Investor Peter Boockvar anticipates another 20% pullback could hit the market.
The Bleakley Advisory Group chief investment officer told CNBC's "Trading Nation" on Thursday that the coronavirus' economic fallout is trapping the S&P 500 in a trading range.
"A lot of the bad news that we're seeing now in terms of the numbers were priced in the sharp decline from the February highs," Boockvar said. "[The range is] 2,200 on the downside which we saw in the third week of March and around the 2,800, 2,900 level that we're kind of hoovering over right now."
The S&P 500 hit its 52-week low of 2,191.86 on March 23. It fell almost 4% to close at 2,799.55 following Thursday's choppy session.
"I'm still worried about greater risk to the downside," he said. "The pace of this economic recovery is going to be extremely slow."
According to Boockvar, the coronavirus-induced shift will dampen willingness to spend money and, in corporate America's case, a capital spending revival.
"It's been such a dramatic experience that it's going to alter household and business behavior," he said. "The end result is going to be a much slower pace of growth which means lower earnings."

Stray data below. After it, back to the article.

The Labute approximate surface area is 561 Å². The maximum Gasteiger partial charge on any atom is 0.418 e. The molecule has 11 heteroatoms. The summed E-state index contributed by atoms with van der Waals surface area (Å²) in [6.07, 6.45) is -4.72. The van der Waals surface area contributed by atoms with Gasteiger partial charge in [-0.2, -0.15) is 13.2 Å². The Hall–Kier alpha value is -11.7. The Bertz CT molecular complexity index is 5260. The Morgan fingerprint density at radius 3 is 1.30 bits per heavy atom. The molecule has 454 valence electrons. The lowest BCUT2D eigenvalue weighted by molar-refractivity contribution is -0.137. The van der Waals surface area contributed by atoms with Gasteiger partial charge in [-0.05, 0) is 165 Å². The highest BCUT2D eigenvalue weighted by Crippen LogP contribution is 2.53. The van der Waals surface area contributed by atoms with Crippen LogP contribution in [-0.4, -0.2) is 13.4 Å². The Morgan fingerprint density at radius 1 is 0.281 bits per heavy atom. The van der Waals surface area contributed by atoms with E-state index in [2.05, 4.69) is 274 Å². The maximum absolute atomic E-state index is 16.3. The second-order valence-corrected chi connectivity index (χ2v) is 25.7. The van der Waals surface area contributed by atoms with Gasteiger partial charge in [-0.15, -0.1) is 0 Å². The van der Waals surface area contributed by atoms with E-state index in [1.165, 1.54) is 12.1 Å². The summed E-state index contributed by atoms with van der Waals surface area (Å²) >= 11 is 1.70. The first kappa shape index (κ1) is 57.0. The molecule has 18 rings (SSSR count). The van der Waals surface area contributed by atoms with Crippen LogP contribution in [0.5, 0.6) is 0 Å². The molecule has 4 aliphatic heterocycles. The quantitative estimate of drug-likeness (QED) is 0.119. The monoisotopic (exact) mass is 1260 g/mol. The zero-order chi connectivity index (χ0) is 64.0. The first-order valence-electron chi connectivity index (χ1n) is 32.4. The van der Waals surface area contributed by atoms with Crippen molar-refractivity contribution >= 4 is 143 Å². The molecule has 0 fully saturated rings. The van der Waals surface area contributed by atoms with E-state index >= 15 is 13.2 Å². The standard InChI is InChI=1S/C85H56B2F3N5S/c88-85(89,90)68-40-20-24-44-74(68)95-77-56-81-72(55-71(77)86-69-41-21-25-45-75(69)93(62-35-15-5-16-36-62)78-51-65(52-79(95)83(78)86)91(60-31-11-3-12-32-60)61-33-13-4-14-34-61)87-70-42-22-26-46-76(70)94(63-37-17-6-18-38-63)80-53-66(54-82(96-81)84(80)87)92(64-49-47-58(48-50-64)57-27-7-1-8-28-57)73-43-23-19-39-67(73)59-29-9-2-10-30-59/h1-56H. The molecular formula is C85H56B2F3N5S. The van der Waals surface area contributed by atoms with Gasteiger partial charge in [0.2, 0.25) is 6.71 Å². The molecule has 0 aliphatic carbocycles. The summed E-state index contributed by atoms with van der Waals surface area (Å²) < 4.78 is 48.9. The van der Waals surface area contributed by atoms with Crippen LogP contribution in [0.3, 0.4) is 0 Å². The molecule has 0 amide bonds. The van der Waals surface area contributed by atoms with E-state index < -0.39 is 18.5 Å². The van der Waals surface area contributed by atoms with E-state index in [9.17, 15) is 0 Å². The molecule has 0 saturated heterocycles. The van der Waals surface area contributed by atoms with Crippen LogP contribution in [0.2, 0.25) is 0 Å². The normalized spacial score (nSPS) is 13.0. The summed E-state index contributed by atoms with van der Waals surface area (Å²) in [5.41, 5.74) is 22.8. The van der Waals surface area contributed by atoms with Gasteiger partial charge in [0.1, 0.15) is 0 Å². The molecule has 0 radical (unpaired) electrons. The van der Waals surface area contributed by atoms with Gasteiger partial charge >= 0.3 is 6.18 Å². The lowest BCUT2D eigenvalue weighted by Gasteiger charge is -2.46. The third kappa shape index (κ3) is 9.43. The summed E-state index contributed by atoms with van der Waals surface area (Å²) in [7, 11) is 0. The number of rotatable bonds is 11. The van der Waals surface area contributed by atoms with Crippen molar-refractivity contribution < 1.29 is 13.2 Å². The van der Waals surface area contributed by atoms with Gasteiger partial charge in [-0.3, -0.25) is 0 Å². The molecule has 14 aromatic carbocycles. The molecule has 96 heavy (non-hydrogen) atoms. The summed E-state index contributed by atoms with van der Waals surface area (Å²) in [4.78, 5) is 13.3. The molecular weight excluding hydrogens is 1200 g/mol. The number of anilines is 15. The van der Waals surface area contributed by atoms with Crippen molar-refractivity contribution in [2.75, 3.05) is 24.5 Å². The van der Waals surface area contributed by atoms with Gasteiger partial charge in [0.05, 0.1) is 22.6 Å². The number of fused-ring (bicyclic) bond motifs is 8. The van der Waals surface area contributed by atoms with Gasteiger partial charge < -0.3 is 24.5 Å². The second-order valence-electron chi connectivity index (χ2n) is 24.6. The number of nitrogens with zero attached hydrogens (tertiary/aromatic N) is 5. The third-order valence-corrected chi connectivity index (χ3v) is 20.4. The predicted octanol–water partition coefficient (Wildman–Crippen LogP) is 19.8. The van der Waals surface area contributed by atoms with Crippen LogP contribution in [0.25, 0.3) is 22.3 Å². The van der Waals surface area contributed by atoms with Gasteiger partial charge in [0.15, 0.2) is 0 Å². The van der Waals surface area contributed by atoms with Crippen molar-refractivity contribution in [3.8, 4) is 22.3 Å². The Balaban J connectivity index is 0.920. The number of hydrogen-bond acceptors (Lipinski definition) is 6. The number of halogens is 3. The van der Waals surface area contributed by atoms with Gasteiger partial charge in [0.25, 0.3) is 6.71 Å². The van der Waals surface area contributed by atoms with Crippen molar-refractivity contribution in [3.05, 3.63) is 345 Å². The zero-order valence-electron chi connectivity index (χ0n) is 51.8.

Boockvar, a CNBC contributor, sees precious metals as his top play to weather the economic damage.
"What I am most comfortable in is a position in gold and silver in this world of negative interest rates and what's seemingly unlimited money printing" said Boockvar, who owns both gold and silver through ETFs.
Gold and silver have rallied about 16% and 22%, respectively, in the past month.
Boockvar also views cash as an important asset class to own in this environment, adding that it may pay nothing — but would give investors flexibility to take advantage of another downdraft.